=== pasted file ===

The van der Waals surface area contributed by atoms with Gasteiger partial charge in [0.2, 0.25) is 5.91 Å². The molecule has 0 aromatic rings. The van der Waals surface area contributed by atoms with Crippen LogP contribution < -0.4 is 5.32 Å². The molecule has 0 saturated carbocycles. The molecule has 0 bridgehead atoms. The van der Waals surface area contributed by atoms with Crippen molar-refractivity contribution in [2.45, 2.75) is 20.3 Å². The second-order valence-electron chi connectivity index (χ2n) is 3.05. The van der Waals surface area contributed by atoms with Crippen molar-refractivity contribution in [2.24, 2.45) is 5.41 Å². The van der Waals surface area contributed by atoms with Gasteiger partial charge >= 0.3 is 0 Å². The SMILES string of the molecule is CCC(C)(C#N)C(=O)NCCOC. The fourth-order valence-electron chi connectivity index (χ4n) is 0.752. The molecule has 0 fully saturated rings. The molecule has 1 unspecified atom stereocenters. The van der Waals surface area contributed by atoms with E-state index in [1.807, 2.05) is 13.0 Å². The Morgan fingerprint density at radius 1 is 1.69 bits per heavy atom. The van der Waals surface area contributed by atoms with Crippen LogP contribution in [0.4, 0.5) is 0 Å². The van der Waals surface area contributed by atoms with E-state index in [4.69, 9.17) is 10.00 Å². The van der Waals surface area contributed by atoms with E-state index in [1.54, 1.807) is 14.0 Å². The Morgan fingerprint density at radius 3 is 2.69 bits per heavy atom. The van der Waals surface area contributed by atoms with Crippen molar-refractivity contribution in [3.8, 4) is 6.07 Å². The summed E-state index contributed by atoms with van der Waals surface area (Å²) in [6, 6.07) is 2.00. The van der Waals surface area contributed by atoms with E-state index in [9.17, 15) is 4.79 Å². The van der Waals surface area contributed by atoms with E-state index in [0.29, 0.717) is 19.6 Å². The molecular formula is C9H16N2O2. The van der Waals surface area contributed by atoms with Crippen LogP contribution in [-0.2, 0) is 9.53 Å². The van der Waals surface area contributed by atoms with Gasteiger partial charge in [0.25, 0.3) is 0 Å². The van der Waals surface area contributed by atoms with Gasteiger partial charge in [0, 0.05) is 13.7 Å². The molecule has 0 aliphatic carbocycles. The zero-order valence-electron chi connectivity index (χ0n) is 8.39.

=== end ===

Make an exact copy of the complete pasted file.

The van der Waals surface area contributed by atoms with Gasteiger partial charge in [0.2, 0.25) is 5.91 Å². The molecule has 0 aromatic rings. The van der Waals surface area contributed by atoms with Crippen LogP contribution < -0.4 is 5.32 Å². The molecule has 0 saturated carbocycles. The molecule has 0 bridgehead atoms. The van der Waals surface area contributed by atoms with Crippen molar-refractivity contribution in [2.45, 2.75) is 20.3 Å². The second-order valence-electron chi connectivity index (χ2n) is 3.05. The van der Waals surface area contributed by atoms with Crippen molar-refractivity contribution in [2.24, 2.45) is 5.41 Å². The van der Waals surface area contributed by atoms with Gasteiger partial charge >= 0.3 is 0 Å². The SMILES string of the molecule is CCC(C)(C#N)C(=O)NCCOC. The fourth-order valence-electron chi connectivity index (χ4n) is 0.752. The molecule has 0 fully saturated rings. The molecule has 1 unspecified atom stereocenters. The van der Waals surface area contributed by atoms with E-state index in [1.807, 2.05) is 13.0 Å². The Morgan fingerprint density at radius 1 is 1.69 bits per heavy atom. The van der Waals surface area contributed by atoms with Crippen LogP contribution in [0.4, 0.5) is 0 Å². The van der Waals surface area contributed by atoms with E-state index in [4.69, 9.17) is 10.00 Å². The van der Waals surface area contributed by atoms with E-state index in [1.54, 1.807) is 14.0 Å². The Morgan fingerprint density at radius 3 is 2.69 bits per heavy atom. The van der Waals surface area contributed by atoms with Crippen molar-refractivity contribution in [3.8, 4) is 6.07 Å². The summed E-state index contributed by atoms with van der Waals surface area (Å²) in [6, 6.07) is 2.00. The van der Waals surface area contributed by atoms with E-state index in [9.17, 15) is 4.79 Å². The van der Waals surface area contributed by atoms with E-state index in [0.29, 0.717) is 19.6 Å². The molecular formula is C9H16N2O2. The van der Waals surface area contributed by atoms with Crippen LogP contribution in [-0.2, 0) is 9.53 Å². The van der Waals surface area contributed by atoms with Gasteiger partial charge in [0.25, 0.3) is 0 Å². The van der Waals surface area contributed by atoms with Gasteiger partial charge in [0, 0.05) is 13.7 Å². The molecule has 0 aliphatic carbocycles. The zero-order valence-electron chi connectivity index (χ0n) is 8.39.